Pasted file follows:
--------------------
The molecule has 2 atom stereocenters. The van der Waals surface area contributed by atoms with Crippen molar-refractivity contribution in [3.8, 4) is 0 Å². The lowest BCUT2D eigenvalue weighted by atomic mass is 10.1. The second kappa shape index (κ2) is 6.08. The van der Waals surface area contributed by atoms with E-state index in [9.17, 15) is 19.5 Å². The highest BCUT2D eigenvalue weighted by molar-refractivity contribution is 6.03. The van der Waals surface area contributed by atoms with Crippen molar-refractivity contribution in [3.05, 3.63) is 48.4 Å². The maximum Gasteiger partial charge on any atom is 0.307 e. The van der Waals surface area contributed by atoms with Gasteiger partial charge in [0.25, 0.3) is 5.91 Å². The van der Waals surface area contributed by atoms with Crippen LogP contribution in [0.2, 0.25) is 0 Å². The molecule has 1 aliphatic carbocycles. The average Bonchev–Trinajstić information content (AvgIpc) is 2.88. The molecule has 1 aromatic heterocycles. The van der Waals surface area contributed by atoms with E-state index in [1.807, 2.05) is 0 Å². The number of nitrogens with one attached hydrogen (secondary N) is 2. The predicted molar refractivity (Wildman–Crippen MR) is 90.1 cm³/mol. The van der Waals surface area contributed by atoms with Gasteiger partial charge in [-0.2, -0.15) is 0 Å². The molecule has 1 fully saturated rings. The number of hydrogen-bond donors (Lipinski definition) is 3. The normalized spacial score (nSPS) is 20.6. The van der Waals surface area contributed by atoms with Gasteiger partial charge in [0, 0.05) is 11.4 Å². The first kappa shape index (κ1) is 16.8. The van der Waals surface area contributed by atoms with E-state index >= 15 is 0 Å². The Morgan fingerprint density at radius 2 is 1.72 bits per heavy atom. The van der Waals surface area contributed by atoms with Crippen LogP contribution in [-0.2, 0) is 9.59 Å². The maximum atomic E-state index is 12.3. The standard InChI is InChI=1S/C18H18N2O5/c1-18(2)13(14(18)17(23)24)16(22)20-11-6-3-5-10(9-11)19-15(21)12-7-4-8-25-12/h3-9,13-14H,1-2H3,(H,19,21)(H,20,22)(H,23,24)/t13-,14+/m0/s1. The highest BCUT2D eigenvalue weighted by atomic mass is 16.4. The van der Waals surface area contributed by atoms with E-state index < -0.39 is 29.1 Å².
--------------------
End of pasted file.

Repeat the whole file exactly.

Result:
The molecule has 2 atom stereocenters. The van der Waals surface area contributed by atoms with Crippen molar-refractivity contribution in [3.8, 4) is 0 Å². The lowest BCUT2D eigenvalue weighted by atomic mass is 10.1. The second kappa shape index (κ2) is 6.08. The van der Waals surface area contributed by atoms with E-state index in [9.17, 15) is 19.5 Å². The highest BCUT2D eigenvalue weighted by molar-refractivity contribution is 6.03. The van der Waals surface area contributed by atoms with Crippen molar-refractivity contribution in [3.05, 3.63) is 48.4 Å². The maximum Gasteiger partial charge on any atom is 0.307 e. The van der Waals surface area contributed by atoms with Gasteiger partial charge in [0.25, 0.3) is 5.91 Å². The van der Waals surface area contributed by atoms with Crippen LogP contribution in [0.2, 0.25) is 0 Å². The molecule has 1 aliphatic carbocycles. The average Bonchev–Trinajstić information content (AvgIpc) is 2.88. The molecule has 1 aromatic heterocycles. The van der Waals surface area contributed by atoms with E-state index in [1.807, 2.05) is 0 Å². The number of nitrogens with one attached hydrogen (secondary N) is 2. The predicted molar refractivity (Wildman–Crippen MR) is 90.1 cm³/mol. The van der Waals surface area contributed by atoms with Gasteiger partial charge in [-0.2, -0.15) is 0 Å². The molecule has 1 fully saturated rings. The number of hydrogen-bond donors (Lipinski definition) is 3. The normalized spacial score (nSPS) is 20.6. The van der Waals surface area contributed by atoms with Gasteiger partial charge in [0, 0.05) is 11.4 Å². The first kappa shape index (κ1) is 16.8. The van der Waals surface area contributed by atoms with E-state index >= 15 is 0 Å². The Morgan fingerprint density at radius 2 is 1.72 bits per heavy atom. The van der Waals surface area contributed by atoms with Crippen LogP contribution in [-0.2, 0) is 9.59 Å². The maximum atomic E-state index is 12.3. The standard InChI is InChI=1S/C18H18N2O5/c1-18(2)13(14(18)17(23)24)16(22)20-11-6-3-5-10(9-11)19-15(21)12-7-4-8-25-12/h3-9,13-14H,1-2H3,(H,19,21)(H,20,22)(H,23,24)/t13-,14+/m0/s1. The highest BCUT2D eigenvalue weighted by atomic mass is 16.4. The van der Waals surface area contributed by atoms with E-state index < -0.39 is 29.1 Å².